January 18, 2019
Bryce Forry ’20 knows just how far undergraduate research can take you. The biochemistry major worked as a student researcher under the guidance of Dr. Bruce Branan and presented his findings at Asbury University’s annual academic symposium SEARCH in 2018.
“I was investigating the amount of ochratoxin A, a toxin produced by fungi, in black walnuts,” Forry said. “[It] has been found in several different types of food including breakfast cereals, coffee, peanuts and grapes, and we had reason to believe it could also be found in black walnuts. However, we actually found no ochratoxin A in the black walnut samples we tested. So, people can feel a little more comfortable with collecting black walnuts in their backyards, at least from an ochratoxin A contamination standpoint.”
SEARCH puts student researchers, like Forry, centerstage. The annual academic symposium poses an incredible opportunity for students who are interested in pursuing research in their future careers. Asbury undergraduates can submit and present their analyses in a variety of disciplines including English, history, mathematics, natural science and psychology. Any papers or independent projects completed at Asbury are eligible for entry. SEARCH 2019 will be held on Asbury’s campus on April 11.
“Students gain experience in framing their ideas amidst other competing ideas, which becomes a crucial skill to have in any role one plays in society,” said Academic Dean Dr. Tim Campbell. “The event is also a chance for students to realize, ‘Hey, I’ve got something to offer. Maybe I should think about pursuing [this idea] further.’”
Forry’s initial experience presenting at SEARCH gave him the confidence to submit his findings for publication to the Proceedings of the National Conference on Undergraduate Research (NCUR) 2018. He also presented at the NCUR 2018 event last April.
For Forry, participating in SEARCH was the gift that kept on giving.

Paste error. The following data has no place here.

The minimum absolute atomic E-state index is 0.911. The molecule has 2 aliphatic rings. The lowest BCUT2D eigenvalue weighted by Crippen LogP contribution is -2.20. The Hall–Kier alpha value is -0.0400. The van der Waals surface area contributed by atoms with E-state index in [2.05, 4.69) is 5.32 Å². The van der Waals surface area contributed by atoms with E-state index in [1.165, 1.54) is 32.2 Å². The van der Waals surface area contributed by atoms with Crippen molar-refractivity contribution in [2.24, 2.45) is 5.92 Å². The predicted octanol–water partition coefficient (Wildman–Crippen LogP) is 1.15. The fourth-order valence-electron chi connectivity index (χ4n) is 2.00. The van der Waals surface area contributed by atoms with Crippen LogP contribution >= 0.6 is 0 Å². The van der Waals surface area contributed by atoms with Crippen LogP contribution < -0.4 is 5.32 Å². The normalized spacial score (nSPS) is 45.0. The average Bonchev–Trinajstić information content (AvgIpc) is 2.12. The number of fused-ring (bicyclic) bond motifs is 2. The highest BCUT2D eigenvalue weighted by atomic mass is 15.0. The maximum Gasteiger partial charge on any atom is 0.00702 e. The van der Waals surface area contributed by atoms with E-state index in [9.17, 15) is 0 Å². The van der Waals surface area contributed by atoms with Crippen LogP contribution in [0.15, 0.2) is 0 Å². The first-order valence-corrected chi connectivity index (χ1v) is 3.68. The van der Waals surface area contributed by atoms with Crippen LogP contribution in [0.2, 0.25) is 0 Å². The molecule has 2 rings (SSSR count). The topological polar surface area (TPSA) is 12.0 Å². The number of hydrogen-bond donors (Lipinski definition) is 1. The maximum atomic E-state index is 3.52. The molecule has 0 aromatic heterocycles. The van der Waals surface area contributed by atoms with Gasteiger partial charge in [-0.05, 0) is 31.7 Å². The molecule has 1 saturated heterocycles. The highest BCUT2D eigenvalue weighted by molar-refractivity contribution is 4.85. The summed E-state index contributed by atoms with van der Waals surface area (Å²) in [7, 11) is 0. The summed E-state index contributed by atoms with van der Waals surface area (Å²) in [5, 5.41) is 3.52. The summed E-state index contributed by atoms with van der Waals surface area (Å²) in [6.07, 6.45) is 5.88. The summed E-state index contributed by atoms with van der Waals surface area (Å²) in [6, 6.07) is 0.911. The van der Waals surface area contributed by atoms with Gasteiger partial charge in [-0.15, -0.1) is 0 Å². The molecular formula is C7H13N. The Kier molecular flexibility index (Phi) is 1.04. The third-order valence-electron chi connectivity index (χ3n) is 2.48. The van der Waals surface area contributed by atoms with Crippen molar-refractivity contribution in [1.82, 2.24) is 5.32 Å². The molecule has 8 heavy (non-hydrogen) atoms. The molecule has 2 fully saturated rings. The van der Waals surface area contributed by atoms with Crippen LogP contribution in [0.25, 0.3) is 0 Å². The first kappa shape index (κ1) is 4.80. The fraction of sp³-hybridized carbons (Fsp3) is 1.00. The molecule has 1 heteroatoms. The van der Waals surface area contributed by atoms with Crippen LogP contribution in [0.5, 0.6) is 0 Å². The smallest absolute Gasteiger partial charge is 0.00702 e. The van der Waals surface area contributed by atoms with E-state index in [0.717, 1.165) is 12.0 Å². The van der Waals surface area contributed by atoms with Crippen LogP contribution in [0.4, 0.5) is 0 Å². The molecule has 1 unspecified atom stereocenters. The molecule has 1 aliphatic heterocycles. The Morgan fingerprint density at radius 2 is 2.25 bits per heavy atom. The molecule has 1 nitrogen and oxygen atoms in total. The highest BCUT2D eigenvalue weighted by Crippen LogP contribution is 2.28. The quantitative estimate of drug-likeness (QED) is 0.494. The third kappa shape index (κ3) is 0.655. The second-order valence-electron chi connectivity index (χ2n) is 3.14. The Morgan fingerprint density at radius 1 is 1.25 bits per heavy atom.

“SEARCH was a great opportunity for me to present my hard work to my professors, peers and friends at Asbury,” Forry said. “I was able to formally explain and illustrate what I had spent months working on. It was also a valuable opportunity to sharpen my presentation skills.”
He’s thankful for the chance that SEARCH provided to work closely with his faculty mentor Branan who oversaw his project.
“It makes me feel a lot of gratitude to the people who helped me reach that point,” Forry said. “Without Dr. Branan sacrificing many hours of his own time, having a paper published is something I would not have been able to accomplish. Since I hope to incorporate research into my future career, hopefully it is one of many more to come!”
SEARCH provides an excellent opportunity to dive headfirst into the world of inquiry, preparing students not only for the workforce but for graduate and doctoral level analysis work as well.
“Since I plan to attend medical school and hope to perform research during my career, I was introduced to many fundamental research skills that I will continue to use in future work,” Forry said.
Forry also cites his experience with SEARCH and the research skills he learned at Asbury as key factors in helping him obtain a laboratory internship in the summer of 2018.
In addition to the great academic experience a student can gain from SEARCH, students will also have the opportunity to add a professional presentation to their resumes and work closely with their favorite professors. Equally enticing is the chance to win the $1,000 first-place prize, an increase from last year’s $600. Registrations and submissions are due April 1 at 5 p.m.
This year, SEARCH will feature a scholars-leaders forum lunch, faculty panel discussion, faculty-scholars reception, keynote address by renowned philosopher Dr. James K.A. Smith and end with the student poster presentation in Kinlaw Library.
SEARCH 2019 attendees can look forward to hearing from keynote speaker Smith, an author, philosopher and professor at Calvin College. His books include “You Are What You Love: The Spiritual Power of Habit,” “Desiring the Kingdom” and “How (Not) to Be Secular,” among others. He is a thought leader at the intersections of academia, society and the church. Smith also serves as the editor-in-chief of Comment magazine and his works are regularly published in Christianity Today, the New York Times and The Wall Street Journal.
The SEARCH Symposium celebrates great ideas in art and research by highlighting the on-going, multi-disciplinary conversation among students and faculty across the liberal arts. This annual signature symposium and competition showcases outstanding student work and invites renowned experts to speak on topics related to research, creativity and scientific discovery.